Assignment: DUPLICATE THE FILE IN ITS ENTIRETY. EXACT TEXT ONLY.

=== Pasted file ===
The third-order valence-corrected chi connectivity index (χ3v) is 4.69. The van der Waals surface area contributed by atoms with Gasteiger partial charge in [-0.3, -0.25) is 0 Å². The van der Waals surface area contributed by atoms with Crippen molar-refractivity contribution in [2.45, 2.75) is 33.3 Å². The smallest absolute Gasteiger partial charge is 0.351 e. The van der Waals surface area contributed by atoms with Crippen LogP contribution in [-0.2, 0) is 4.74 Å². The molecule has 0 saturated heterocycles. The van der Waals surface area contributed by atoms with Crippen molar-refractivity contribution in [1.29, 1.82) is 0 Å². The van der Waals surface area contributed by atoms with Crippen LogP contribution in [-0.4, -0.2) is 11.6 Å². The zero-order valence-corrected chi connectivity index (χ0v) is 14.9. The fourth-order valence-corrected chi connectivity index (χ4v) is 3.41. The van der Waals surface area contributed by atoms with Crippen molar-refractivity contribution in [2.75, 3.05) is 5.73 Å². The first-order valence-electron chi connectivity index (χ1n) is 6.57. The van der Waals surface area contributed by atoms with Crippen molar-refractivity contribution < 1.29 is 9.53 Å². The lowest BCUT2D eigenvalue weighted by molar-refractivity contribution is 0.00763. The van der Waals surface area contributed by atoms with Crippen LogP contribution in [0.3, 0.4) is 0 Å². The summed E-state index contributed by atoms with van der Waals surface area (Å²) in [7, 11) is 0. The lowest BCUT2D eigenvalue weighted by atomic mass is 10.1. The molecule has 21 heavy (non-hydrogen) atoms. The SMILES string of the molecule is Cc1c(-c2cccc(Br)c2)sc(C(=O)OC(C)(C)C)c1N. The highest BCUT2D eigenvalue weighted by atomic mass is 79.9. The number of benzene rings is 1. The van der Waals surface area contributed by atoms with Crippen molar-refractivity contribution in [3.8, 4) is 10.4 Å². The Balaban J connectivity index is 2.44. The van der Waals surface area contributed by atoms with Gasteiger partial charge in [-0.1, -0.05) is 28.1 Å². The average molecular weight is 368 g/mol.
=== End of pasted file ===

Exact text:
The third-order valence-corrected chi connectivity index (χ3v) is 4.69. The van der Waals surface area contributed by atoms with Gasteiger partial charge in [-0.3, -0.25) is 0 Å². The van der Waals surface area contributed by atoms with Crippen molar-refractivity contribution in [2.45, 2.75) is 33.3 Å². The smallest absolute Gasteiger partial charge is 0.351 e. The van der Waals surface area contributed by atoms with Crippen LogP contribution in [-0.2, 0) is 4.74 Å². The molecule has 0 saturated heterocycles. The van der Waals surface area contributed by atoms with Crippen molar-refractivity contribution in [1.29, 1.82) is 0 Å². The van der Waals surface area contributed by atoms with Crippen LogP contribution in [-0.4, -0.2) is 11.6 Å². The zero-order valence-corrected chi connectivity index (χ0v) is 14.9. The fourth-order valence-corrected chi connectivity index (χ4v) is 3.41. The van der Waals surface area contributed by atoms with Crippen molar-refractivity contribution in [2.75, 3.05) is 5.73 Å². The first-order valence-electron chi connectivity index (χ1n) is 6.57. The van der Waals surface area contributed by atoms with Crippen molar-refractivity contribution < 1.29 is 9.53 Å². The lowest BCUT2D eigenvalue weighted by molar-refractivity contribution is 0.00763. The van der Waals surface area contributed by atoms with Crippen LogP contribution in [0.3, 0.4) is 0 Å². The summed E-state index contributed by atoms with van der Waals surface area (Å²) in [7, 11) is 0. The lowest BCUT2D eigenvalue weighted by atomic mass is 10.1. The molecule has 21 heavy (non-hydrogen) atoms. The SMILES string of the molecule is Cc1c(-c2cccc(Br)c2)sc(C(=O)OC(C)(C)C)c1N. The highest BCUT2D eigenvalue weighted by atomic mass is 79.9. The number of benzene rings is 1. The van der Waals surface area contributed by atoms with Crippen molar-refractivity contribution in [3.8, 4) is 10.4 Å². The Balaban J connectivity index is 2.44. The van der Waals surface area contributed by atoms with Gasteiger partial charge in [-0.1, -0.05) is 28.1 Å². The average molecular weight is 368 g/mol.